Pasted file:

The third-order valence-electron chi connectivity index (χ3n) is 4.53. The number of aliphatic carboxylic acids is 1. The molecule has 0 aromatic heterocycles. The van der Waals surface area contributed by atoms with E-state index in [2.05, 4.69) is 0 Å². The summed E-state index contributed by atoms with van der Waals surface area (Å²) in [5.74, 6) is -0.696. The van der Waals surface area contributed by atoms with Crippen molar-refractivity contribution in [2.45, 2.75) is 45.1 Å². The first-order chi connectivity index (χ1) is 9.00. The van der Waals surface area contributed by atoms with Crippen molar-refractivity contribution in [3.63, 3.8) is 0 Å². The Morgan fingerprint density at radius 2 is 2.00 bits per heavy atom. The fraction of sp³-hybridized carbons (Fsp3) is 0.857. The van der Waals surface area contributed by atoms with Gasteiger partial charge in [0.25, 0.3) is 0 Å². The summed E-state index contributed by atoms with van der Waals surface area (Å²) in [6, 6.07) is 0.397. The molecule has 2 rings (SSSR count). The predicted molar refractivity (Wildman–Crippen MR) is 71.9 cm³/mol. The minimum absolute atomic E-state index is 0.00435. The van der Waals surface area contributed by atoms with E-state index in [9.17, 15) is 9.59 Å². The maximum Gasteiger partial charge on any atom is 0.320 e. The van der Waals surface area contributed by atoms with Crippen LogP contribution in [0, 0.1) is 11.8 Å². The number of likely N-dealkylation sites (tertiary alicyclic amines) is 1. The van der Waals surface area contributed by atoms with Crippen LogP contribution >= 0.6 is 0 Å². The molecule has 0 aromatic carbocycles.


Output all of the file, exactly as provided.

The third-order valence-electron chi connectivity index (χ3n) is 4.53. The number of aliphatic carboxylic acids is 1. The molecule has 0 aromatic heterocycles. The van der Waals surface area contributed by atoms with E-state index in [2.05, 4.69) is 0 Å². The summed E-state index contributed by atoms with van der Waals surface area (Å²) in [5.74, 6) is -0.696. The van der Waals surface area contributed by atoms with Crippen molar-refractivity contribution in [2.45, 2.75) is 45.1 Å². The first-order chi connectivity index (χ1) is 9.00. The van der Waals surface area contributed by atoms with Crippen molar-refractivity contribution in [3.63, 3.8) is 0 Å². The Morgan fingerprint density at radius 2 is 2.00 bits per heavy atom. The fraction of sp³-hybridized carbons (Fsp3) is 0.857. The van der Waals surface area contributed by atoms with Gasteiger partial charge in [0.25, 0.3) is 0 Å². The summed E-state index contributed by atoms with van der Waals surface area (Å²) in [6, 6.07) is 0.397. The molecule has 2 rings (SSSR count). The predicted molar refractivity (Wildman–Crippen MR) is 71.9 cm³/mol. The minimum absolute atomic E-state index is 0.00435. The van der Waals surface area contributed by atoms with E-state index in [9.17, 15) is 9.59 Å². The maximum Gasteiger partial charge on any atom is 0.320 e. The van der Waals surface area contributed by atoms with Crippen LogP contribution in [0, 0.1) is 11.8 Å². The number of likely N-dealkylation sites (tertiary alicyclic amines) is 1. The van der Waals surface area contributed by atoms with Crippen LogP contribution >= 0.6 is 0 Å². The molecule has 0 aromatic carbocycles.